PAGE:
America has radically changed.
In relatively no time at all, we’ve racked up quite the reversals:
- From Christianity to secularism
- From patriotism to a condemnation of “nationalism”
- From a championing of colorblindness to its castigation as sin
- From “Sticks and stones may break my bones” to “Words are violence”
- From “I may disagree, but I would fight for your right to say it” to “Disagreement -> Hate -> Harm -> Crime”
- From “Don’t sweat the small stuff” to “Microaggressions are death by a thousand cuts“
- From “Looks are only skin-deep” to “I demand to see people who look like me”
- From “Mind your own business” to “I must feel seen”
Some might call it an unraveling.
As for our foundational tie that binds, how’s the Constitution looking?
Per the outlet’s website, it’s “the oldest continuously published weekly magazine in the United States, covering progressive political and cultural news, opinion, and analysis.”
And per Elie’s analysis, America’s most treasured document is “kind of trash.”
Amid an appearance on Friday’s installment of The View, here’s what the justice correspondent had to say:
“It’s certainly not sacred, alright? Let’s start there. The Constitution is kind of trash.”
Time to put away childish things:
“[L]et’s just talk as adults for a second.”
“It was written by slavers and colonists and white people who were willing to make deals with slavers and colonists. They didn’t ask anybody that looked like me what they thought about the Constitution.”
Apropos of color and looks, they needed permission from people not pale — and the consent of ladies:
“This document was written without the consent of black and brown people in this country, and without the consent of women in this country. And I say that that is the starting point. The very least we can do is ignore what those slavers and colonists and misogynists thought and interpret the Constitution in a way that makes sense for our modern world.”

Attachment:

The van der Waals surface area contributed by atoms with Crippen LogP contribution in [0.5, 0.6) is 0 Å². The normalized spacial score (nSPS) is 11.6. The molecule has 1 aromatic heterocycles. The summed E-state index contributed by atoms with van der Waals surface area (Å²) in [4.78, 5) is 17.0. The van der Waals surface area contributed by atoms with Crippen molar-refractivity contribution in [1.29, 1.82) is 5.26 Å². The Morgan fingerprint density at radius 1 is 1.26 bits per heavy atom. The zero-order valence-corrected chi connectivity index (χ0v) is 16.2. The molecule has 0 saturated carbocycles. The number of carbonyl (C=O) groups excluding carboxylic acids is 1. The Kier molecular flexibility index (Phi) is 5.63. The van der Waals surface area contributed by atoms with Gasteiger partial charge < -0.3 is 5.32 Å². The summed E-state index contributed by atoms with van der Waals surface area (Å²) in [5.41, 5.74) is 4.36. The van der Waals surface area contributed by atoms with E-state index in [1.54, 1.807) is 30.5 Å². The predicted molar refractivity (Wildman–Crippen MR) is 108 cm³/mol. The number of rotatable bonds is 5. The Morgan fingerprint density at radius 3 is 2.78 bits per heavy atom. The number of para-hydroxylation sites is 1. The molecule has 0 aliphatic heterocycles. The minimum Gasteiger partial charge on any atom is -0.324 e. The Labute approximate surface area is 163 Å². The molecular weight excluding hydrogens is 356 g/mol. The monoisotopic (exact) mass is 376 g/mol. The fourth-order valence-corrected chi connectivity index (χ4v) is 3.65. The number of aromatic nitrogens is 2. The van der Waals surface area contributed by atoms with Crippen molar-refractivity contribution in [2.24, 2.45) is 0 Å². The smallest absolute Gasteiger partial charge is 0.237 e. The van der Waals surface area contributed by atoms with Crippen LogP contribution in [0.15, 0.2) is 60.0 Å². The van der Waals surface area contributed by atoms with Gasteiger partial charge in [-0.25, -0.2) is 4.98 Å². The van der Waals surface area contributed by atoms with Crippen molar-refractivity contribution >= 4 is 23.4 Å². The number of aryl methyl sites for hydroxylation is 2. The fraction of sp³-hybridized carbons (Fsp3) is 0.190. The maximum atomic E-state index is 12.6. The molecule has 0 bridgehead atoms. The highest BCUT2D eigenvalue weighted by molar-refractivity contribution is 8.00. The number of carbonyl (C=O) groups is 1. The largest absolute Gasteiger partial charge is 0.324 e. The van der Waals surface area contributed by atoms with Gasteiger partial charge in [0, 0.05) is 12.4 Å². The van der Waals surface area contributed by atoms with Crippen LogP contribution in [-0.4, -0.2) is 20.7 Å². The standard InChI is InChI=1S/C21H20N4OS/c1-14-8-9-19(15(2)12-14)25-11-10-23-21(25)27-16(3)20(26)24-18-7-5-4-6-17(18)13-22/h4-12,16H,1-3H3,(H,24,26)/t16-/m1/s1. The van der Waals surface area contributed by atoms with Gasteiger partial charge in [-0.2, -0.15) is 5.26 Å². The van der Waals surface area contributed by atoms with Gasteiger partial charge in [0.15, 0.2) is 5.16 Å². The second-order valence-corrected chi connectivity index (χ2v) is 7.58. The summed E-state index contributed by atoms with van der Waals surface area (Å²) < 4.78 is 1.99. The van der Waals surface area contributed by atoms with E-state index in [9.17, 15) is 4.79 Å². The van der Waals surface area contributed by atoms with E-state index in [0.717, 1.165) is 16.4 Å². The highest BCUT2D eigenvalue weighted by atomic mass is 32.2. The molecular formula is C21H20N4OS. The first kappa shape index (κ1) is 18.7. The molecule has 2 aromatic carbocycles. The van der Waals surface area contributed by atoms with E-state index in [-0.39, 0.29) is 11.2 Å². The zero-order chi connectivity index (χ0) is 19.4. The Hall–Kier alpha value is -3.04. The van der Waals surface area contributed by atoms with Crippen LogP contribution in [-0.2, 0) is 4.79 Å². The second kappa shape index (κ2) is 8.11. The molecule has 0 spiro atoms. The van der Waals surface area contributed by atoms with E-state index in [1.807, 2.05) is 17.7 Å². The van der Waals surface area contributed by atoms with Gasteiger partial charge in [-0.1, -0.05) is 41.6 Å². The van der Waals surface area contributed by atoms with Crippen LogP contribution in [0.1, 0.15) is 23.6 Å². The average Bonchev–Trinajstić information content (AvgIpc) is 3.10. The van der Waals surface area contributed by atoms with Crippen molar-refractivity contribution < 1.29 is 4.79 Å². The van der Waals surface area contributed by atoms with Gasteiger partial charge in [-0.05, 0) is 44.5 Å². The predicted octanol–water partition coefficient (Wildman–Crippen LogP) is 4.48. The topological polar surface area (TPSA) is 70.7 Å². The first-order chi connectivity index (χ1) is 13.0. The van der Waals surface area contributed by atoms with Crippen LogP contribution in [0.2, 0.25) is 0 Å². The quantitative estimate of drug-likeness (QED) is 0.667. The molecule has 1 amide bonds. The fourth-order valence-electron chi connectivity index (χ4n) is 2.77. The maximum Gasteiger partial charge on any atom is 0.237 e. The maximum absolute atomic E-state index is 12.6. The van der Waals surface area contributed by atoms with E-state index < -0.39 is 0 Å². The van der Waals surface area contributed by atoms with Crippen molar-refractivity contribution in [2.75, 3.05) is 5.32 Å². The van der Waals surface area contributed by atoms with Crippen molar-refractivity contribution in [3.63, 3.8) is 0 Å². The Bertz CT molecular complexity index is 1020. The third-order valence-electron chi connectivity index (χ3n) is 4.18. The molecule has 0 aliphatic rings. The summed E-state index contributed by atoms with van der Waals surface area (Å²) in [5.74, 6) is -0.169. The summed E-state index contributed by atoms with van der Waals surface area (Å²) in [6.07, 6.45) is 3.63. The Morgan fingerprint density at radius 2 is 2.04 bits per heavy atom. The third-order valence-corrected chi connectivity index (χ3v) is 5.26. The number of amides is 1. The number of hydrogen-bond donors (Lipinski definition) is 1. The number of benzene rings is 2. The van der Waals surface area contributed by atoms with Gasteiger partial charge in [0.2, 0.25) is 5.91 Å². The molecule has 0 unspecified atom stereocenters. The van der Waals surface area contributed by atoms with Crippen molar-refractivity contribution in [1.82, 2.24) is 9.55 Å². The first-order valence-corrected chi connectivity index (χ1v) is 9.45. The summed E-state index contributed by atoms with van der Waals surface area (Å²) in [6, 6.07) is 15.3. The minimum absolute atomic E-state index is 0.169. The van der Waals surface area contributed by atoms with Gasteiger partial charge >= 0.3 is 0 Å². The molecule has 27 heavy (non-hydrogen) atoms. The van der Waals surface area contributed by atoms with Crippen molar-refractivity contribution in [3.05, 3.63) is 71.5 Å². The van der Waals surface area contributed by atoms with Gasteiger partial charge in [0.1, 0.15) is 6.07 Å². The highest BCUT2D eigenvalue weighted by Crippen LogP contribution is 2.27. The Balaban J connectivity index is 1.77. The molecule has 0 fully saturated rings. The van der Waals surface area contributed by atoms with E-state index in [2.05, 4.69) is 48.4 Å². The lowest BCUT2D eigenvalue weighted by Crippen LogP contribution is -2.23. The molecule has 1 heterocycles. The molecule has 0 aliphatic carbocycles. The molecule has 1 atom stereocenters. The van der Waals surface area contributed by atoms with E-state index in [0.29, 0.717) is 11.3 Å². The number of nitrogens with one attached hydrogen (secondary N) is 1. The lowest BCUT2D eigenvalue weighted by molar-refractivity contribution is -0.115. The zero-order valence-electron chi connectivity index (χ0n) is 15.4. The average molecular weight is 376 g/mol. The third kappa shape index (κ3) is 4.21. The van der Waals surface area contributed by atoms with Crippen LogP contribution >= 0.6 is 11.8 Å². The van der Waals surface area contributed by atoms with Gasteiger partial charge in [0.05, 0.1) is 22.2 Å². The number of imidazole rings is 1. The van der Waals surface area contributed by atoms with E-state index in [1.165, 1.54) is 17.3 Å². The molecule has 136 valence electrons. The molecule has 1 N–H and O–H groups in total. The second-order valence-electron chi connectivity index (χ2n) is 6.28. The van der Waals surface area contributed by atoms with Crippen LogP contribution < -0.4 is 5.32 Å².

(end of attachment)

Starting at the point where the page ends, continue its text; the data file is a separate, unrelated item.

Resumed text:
I like his idea of consent — I declare that the government can no longer do anything without mine. Crossing my fingers for complete control hereafter.
The concept’s application could get hairy, however, if we discover — per chance — that people of similar shades or sex chromosomes aren’t a massive monolith.
Regardless, Elie was promoting the newly-published Allow Me to Retort: A Black Guy’s Guide to the Constitution.
“[W]hat I’m trying to with this book,” he said, “is explain in laymen’s terms what Republicans are doing to the law.”
“I honestly believe that if everybody understood it, they’d be as outraged as I am…and they’d be willing to do something about it.”
To hear Elie tell it, though idiocy is one-sided, America is full of morons:
“Look, folks — the law is complicated. I’m not gonna lie about it. … (But) if you can read, you can understand the laws that govern this country, and you can understand how Republicans are obviously trying to manipulate those laws, take away the rights of minorities, women, the LGBTQ community. You can see it all, and I try to explain it all in ways that people can understand. So that we can fight them.”
Co-host Sunny Hostin is hostin’ love:
“I loved this book so very much. The first chapter — “Canceling Trash People is Not a Constitutional Crisis.” Chapter Nine, “The Taking of Black Land,” was another favorite of mine. And “Reverse Racism is Not a Thing.”
Elie’s ready to clean up the country by taking out the trash.
Joy Behar inquired, “Do you want to rewrite it?”
Give the man room:
“I could, right? I could rewrite parts of it in a tweet. … I could do it in a tweet, right?”
Perhaps he will. But if I understand correctly, he’ll have to first receive the “consent” of every race and sex.
Unless everyone’s the same, he could possibly encounter problems.
In the meantime — if you’re white, and applying Elie’s logic — if at any point you feel wronged by Uncle Sam, ease up: Possibly, 235 years ago, one of the nation’s framers asked someone who somewhat physically resembled you — and who is now drastically dead — what they thought.
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